Desalination removes salt from seawater so that it can be safely consumed. This process uses a lot of energy, especially when compared to getting freshwater from rivers or underground aquifers.
This led Politecnico di Torino researchers to develop a more efficient desalination unit that can float on water. They were influenced by the ability of plants to move water absorbed by the roots to the leaves.
The device is made of a porous material that allowed seawater to pass through without the need for a pump. It used solar energy to evaporate the gathered water, separating it from the salt and making it drinkable.
"This process can be facilitated by membranes inserted between contaminated and drinking water to avoid their mixing, similarly to some plants able to survive in marine environments (for example the mangroves)," explained Torino researchers Matteo Fasano and Matteo Morciano. (Related: Have researchers found a new way to clean contaminated water through an electrochemical process?)
The typical desalination system use active methods like water pumps. The expensive mechanical and electric parts must be supported by highly trained specialists.
In comparison, the approach developed by the Torino researchers employed passive technology that did not need any additional machinery. Their solar desalination device is much cheaper, easier to install, and similarly easy maintain.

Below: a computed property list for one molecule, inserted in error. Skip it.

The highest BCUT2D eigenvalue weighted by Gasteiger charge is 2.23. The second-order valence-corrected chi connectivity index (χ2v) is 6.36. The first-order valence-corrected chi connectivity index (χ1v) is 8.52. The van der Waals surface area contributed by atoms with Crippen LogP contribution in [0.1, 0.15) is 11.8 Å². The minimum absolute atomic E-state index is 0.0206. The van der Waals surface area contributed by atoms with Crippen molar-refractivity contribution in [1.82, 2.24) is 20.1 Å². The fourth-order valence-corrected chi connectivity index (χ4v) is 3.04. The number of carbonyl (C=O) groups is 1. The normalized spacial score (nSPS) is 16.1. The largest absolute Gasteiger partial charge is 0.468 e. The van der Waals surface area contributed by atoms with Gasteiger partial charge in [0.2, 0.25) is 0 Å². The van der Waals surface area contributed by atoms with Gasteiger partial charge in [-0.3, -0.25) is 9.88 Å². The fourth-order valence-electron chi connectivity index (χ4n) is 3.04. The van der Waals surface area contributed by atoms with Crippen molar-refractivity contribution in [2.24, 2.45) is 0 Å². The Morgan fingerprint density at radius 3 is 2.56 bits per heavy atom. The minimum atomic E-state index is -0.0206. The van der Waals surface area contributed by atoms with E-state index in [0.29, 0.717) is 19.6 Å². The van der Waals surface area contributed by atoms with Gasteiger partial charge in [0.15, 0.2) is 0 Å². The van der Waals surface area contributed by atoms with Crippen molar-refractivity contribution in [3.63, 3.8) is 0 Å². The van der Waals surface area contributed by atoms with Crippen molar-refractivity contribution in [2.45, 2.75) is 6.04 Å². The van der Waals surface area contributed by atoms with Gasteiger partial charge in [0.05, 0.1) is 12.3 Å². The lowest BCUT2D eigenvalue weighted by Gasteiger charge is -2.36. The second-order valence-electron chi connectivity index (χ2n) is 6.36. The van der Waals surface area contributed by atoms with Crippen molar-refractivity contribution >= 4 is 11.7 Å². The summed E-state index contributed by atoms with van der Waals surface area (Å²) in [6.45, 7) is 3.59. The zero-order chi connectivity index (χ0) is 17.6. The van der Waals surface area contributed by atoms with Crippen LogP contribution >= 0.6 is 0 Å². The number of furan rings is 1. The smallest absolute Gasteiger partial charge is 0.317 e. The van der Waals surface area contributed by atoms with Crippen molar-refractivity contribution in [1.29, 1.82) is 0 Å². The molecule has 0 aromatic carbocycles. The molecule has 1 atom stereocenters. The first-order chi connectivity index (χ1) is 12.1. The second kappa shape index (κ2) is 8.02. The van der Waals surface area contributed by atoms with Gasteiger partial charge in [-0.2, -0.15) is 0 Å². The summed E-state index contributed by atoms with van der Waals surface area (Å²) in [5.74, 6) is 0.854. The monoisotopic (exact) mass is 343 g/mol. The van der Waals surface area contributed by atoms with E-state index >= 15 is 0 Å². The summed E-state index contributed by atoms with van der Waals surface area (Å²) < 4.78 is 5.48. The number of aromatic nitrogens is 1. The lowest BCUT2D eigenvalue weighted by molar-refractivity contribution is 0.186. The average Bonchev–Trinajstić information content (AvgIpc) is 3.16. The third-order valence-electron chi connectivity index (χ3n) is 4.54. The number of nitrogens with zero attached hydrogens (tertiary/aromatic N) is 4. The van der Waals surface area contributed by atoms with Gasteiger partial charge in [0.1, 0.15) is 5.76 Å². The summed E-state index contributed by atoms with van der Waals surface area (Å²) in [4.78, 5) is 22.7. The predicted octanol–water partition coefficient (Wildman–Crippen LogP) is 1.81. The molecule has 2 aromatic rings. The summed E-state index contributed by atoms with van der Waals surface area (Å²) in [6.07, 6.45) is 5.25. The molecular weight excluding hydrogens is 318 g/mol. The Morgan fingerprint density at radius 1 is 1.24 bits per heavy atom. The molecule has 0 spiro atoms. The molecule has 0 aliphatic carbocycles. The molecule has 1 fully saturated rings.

These qualities made passive desalination systems perfect for coastal areas that lack access to potable water or the urban infrastructure that conveniently provided fresh water for residents. But these devices are also much less energy-efficient than their active counterparts.
Earlier experiments sought to collect as much solar energy as possible. For the new device, the Italian research team improved the management of the solar thermal energy. They reported that each square meter of the device could desalinate up to 20 liters of seawater each day.
"The reason behind the performance increase is the 'recycling' of solar heat in several cascade evaporation processes, in line with the philosophy of 'doing more, with less'," said the two Matteos. "Technologies based on this process are typically called 'multi-effect,' and here we provide the first evidence that this strategy can be very effective for 'passive' desalination technologies as well."
The Torino team spent more than two years to develop the passive desalination unit. During the developmental period, they tested it in the Ligurian Sea off the coast of Varazze, Italy.
This technology could prove to be of vital use in the remote seaside communities of developing countries. Many of those areas lacked a steady supply of fresh water but enjoyed plenty of sunlight that could power the desalination process.
Similarly, its effectiveness, reliability, and simplicity made the solar-powered desalination unit an excellent investment for emergency situations. A natural disaster could knock out the local power grid and water supply, but the device will be able to continue to provide safe drinking water as long as there is sunlight.
A modified version could also be employed as a floating garden for growing edible plants in crowded urban areas. Other alterations could be used to remove salt contaminants in freshwater aquifers or purify polluted wastewater from industries and mines.
The researchers are looking for an industrial partner to improve the scale, toughness, and versatility of their prototype desalination system.